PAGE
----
“I'm pleased to here that, but your brother feels otherwise.”

“Where is he anyway?”

She tilted her head to the side in thought. “I have no idea,” she said. “But I know he should be upstairs packing for our trip to the U.K.”

I groaned and slid onto the counter stool, adding different ingredients to the damaged cake batter. “Do I really have to go? I mean, there's nothing there for me in the U.K., and I just graduated. I want to live my life as a free teenager for once.”

“Yes, but you're still seventeen, and if I say you have to go, then you have to go.”

“And if I don't?”

“Don't be silly, Macey.” She picked a cake pan from the bottom cabinet and placed it in front of me, and proceeded to help me crack the eggs. “I know you hate going on business trips with dad, but they're good for the family. You've been to the U.K. every summer since you've lived with us, and now is no different.”

“Does that mean I can stop baking to go pack?”

“Yes,” she said with a laugh, and I was out of there. I marched up the stairs to my room and grabbed my suitcases from the top shelf of my closet.

“Here we go again,” I mumbled to myself. “Another trip, another pain in the ass.”

My bags were loaded with clothes, shoes, and other necessities within due time, but my mind was elsewhere. Why was she making me do this? The U.K. is full of British rejects that didn't know a decent way to act if it hit them in the face. They were all so rude and not charming at all like you would think. Their accents didn't even make up for their cruelty.

I wanted out of that family. I wanted to die and be with my parents, high up in the sky where no one could touch or bother me. I wanted to be so upscale that not a thing could get under my skin, but I knew that was far away and the hopes were gone before I even knew I had them.

Then again, I did like my life outside of family. I only had one friend, but she was special to me in ways that no other person had been. Gema Wyatt was her name. When I needed someone to cry to, she was there, and even coaxed me out of several suicide attempts...not that I actually would have went through with them. Okay, I might have, but I was deranged and upset about everything. But luckily I had her to help me, and without her I might have been in a mental institution by the age of thirteen.

Zipping up my final suitcase, I just knew my summer was going to be a drag after all, or would it?

There was a commotion downstairs that I tried to ignore, but then of course Lizzie called for me to come down to see Joe. “Dad!” I yelled, embracing him when I made it down the steps. “I missed you.” I swallowed the lie, hoping he wouldn't notice, and he didn't. Why I expected him to I'll never know, but what ever.

“Hey Mace!” He replied, taking my hug with open arms. “What happened to your hair?”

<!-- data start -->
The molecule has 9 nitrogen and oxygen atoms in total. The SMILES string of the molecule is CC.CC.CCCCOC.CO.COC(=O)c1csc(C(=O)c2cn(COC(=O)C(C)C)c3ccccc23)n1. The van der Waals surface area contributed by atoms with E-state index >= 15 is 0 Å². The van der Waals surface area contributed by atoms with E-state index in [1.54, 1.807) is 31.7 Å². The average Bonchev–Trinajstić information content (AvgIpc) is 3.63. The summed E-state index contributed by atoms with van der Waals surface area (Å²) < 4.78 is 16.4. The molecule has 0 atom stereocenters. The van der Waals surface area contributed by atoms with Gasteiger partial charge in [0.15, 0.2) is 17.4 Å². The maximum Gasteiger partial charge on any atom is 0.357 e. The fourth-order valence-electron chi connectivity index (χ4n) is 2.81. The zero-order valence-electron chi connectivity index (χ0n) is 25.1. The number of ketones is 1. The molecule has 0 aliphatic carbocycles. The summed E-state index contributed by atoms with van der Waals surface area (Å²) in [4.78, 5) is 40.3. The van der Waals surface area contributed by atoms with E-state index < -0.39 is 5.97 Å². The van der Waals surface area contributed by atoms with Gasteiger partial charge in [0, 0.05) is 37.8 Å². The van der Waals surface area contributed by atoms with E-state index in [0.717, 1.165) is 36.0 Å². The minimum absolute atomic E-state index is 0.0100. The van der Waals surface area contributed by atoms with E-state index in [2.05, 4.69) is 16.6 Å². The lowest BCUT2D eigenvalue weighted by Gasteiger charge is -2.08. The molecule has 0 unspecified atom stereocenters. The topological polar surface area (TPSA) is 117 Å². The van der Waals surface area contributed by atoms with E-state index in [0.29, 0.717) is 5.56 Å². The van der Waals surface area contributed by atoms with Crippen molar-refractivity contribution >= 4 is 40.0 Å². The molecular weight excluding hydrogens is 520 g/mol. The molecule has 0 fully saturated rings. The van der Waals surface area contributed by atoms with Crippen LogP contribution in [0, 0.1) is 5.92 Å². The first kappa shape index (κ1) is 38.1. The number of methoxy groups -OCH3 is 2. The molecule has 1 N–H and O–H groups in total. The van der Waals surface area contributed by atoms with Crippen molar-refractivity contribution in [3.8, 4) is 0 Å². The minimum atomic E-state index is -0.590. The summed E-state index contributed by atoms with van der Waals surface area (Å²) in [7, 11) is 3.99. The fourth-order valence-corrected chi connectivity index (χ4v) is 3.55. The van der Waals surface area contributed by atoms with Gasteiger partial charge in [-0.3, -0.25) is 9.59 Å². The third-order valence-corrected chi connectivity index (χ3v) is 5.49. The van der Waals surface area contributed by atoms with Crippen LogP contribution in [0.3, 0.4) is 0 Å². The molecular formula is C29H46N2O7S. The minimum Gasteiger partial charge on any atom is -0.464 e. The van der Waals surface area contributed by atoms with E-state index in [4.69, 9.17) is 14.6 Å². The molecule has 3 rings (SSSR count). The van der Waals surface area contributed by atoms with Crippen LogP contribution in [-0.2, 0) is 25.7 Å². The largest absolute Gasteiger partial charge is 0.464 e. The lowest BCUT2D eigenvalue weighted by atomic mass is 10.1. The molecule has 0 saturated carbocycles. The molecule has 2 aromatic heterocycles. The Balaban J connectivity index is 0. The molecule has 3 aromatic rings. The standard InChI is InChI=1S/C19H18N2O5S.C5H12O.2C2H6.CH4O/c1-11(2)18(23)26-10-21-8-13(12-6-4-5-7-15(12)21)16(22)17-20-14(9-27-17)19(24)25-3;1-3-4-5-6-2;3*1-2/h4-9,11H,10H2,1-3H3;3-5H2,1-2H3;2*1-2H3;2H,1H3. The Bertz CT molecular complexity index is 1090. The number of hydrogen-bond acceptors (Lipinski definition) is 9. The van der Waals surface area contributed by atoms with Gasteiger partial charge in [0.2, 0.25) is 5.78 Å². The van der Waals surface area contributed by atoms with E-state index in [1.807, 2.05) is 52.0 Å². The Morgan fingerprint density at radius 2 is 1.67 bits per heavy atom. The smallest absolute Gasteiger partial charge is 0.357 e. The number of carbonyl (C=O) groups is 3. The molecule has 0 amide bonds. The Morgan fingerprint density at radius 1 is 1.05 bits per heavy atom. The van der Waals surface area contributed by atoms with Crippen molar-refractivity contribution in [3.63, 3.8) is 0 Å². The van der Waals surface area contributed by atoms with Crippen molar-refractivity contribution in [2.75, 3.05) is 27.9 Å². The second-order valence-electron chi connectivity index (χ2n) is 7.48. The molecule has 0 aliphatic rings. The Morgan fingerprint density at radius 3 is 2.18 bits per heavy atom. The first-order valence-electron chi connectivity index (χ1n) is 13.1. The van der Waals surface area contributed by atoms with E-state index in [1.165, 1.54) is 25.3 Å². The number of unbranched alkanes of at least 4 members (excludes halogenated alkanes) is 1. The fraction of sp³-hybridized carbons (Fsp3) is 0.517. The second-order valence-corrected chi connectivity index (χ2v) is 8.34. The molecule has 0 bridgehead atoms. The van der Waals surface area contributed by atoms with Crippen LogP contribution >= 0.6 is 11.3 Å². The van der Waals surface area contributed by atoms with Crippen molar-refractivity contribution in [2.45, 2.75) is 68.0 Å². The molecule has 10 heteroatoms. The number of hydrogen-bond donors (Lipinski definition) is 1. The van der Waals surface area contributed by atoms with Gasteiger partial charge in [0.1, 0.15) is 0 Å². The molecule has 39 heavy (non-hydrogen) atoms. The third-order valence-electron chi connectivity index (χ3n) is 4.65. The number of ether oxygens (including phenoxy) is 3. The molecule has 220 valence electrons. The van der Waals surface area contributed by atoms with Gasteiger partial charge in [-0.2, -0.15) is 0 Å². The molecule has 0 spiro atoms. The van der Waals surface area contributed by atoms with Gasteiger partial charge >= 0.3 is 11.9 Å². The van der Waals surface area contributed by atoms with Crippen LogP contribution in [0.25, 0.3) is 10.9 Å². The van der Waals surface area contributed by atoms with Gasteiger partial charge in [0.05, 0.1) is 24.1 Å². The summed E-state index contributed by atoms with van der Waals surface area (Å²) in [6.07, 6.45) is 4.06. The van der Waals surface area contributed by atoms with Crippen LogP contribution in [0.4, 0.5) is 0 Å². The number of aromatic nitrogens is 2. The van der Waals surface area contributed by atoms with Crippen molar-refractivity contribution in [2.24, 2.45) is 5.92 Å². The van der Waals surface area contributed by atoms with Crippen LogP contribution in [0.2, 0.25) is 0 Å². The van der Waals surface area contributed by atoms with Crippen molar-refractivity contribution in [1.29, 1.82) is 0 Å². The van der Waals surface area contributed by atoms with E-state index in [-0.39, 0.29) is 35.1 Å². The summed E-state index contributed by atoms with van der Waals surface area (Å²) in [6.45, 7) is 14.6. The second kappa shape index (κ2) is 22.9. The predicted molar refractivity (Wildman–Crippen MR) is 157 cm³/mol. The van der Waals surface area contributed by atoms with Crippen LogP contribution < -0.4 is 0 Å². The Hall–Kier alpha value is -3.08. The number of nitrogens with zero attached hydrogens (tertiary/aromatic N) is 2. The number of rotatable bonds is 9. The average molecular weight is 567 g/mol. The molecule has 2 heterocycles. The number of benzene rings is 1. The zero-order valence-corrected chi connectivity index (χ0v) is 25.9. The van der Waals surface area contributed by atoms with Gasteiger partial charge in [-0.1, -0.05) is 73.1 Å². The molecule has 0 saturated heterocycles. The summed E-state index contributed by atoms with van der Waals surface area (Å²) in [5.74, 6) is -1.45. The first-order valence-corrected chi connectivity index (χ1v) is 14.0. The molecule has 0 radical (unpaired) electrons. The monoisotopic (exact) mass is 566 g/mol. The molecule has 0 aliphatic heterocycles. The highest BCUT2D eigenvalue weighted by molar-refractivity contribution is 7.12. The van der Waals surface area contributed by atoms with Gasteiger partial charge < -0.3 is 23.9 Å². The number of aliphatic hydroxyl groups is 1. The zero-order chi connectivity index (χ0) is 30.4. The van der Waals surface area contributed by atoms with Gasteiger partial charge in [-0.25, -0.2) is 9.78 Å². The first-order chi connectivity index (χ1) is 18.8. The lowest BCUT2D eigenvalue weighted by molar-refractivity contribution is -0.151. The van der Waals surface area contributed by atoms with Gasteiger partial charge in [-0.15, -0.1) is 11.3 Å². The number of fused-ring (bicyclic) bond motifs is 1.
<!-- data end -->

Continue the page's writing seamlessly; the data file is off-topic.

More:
“I dyed it brown, dad. Obviously.”

“Don't go getting an attitude, young lady,” Lizzie snapped, pointing a finger at me and then kissing her husband. “We're so excited to go across seas with you, honey. You won't believe the trouble we've went through getting ready for the trip.”

I laughed and said, “Yeah, mom even got a bikini waxing.”

“Let's not get graphic,” said my older brother, Carter, entering the room. “Hey Joe.”


“I'm not your son.”

“Carter James Calihan,” said Lizzie with huge, astonished eyes. I couldn't help but admire him for his bravery. He wasn't afraid to stand up for our parents unlike myself. Carter bluntly told them how he felt whilst I lied through my teeth every chance I received. It wasn't intentional...I think.

“Alright kids,” Joe said, clapping his hands. “Chop, chop, the plane leaves in two hours.”

Two hours came sooner than I hoped, but the security guard finding the pepper spray in Lizzie's purse was entertaining. They said she might try to spray the pilot's eyes and crash the plane or something along those lines, even though we all knew she didn't have the balls to do as such. Heck, I didn't even have the balls and I was considered a psycho-maniac by my therapist.

Oh, yeah. Therapy, how did I forget to mention that? My therapist was a tool and didn't understand that I hated Lizzie and Joe, and I wanted my parents back. It wasn't that much to ask for, right? Well, apparently it was because he declared me “mentally unstable” or something like that. I had problems, that I will admit...but not unstable. I was perfectly able to live a happy life if I chose to. But I didn't want to.

Our plane took off, thirty seven thousand feet into the air, the cares of the trip vanished by then. I could care less about sitting first class, though the warm towels on my feet were soothing. The champagne was nice, surprisingly enough Lizzie and Joe allowed me to drink it.